The Government has decided to maintain the period before a car’s first MOT test at three years.
The decision follows a Department for Transport consultation last year on changing the wait before the first test to four years.
Changing the time period until the first test would have saved motorists more than £100 million a year. However, most of those responding to the consultation were against the proposal on safety grounds, arguing that the savings were outweighed by the risk to road users and that the test often highlights upcoming issues affecting the vehicle. A public survey for the DfT by Populus also showed that fewer than half of people were in favour of the change.
“We have some of the safest roads in the world, and are always looking at ways of making them safer,” Roads Minister Jesse Norman said. “Although modern cars are better built and safer than when the MOT test was last changed 50 years ago, there has been a clear public concern that any further changes don’t put people’s lives at risk. We are looking at further research to ensure the MOT test evolves with the demands of modern motoring.”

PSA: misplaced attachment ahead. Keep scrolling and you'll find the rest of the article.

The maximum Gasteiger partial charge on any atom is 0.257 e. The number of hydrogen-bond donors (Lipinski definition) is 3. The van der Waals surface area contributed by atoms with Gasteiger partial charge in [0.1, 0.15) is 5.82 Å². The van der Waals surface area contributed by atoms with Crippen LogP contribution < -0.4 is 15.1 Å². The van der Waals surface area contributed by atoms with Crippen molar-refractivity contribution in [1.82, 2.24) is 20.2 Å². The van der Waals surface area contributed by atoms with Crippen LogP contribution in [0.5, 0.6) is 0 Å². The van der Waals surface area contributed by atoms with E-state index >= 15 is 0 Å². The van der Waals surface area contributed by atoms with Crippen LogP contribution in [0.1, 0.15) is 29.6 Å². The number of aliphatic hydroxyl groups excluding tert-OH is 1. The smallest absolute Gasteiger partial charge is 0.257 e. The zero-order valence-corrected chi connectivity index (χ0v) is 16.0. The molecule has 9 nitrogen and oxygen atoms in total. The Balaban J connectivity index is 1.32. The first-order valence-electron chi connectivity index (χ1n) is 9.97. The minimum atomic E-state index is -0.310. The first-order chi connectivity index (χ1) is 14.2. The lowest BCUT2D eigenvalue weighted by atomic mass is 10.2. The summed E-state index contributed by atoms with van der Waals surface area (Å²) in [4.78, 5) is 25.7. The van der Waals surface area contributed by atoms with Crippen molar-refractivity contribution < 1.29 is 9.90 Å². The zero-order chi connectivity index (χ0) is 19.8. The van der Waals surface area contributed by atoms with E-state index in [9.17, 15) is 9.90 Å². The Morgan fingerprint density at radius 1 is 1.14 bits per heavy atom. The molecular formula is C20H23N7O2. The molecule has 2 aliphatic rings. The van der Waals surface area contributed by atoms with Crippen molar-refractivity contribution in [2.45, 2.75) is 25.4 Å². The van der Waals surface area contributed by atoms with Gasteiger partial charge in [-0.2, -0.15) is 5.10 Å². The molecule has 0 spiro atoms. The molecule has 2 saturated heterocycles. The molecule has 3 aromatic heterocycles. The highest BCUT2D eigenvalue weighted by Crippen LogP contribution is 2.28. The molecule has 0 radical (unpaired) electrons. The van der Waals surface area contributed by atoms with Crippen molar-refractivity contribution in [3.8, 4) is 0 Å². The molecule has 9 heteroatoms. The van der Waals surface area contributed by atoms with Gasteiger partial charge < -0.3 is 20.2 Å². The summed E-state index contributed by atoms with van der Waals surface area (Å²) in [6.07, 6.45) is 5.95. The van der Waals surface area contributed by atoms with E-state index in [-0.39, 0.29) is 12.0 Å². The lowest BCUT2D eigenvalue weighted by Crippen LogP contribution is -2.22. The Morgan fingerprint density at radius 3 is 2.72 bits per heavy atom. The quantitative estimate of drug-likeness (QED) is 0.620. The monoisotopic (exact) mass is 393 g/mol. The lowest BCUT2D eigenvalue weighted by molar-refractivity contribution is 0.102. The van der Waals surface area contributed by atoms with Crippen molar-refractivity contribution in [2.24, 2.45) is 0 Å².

In 2016 (the most recent figures available), more than 2.4 million cars had their first MOT, which costs owners a maximum of £54.85. The pass rate was about 85% and the most common reasons for failure included lighting, tyres and braking faults.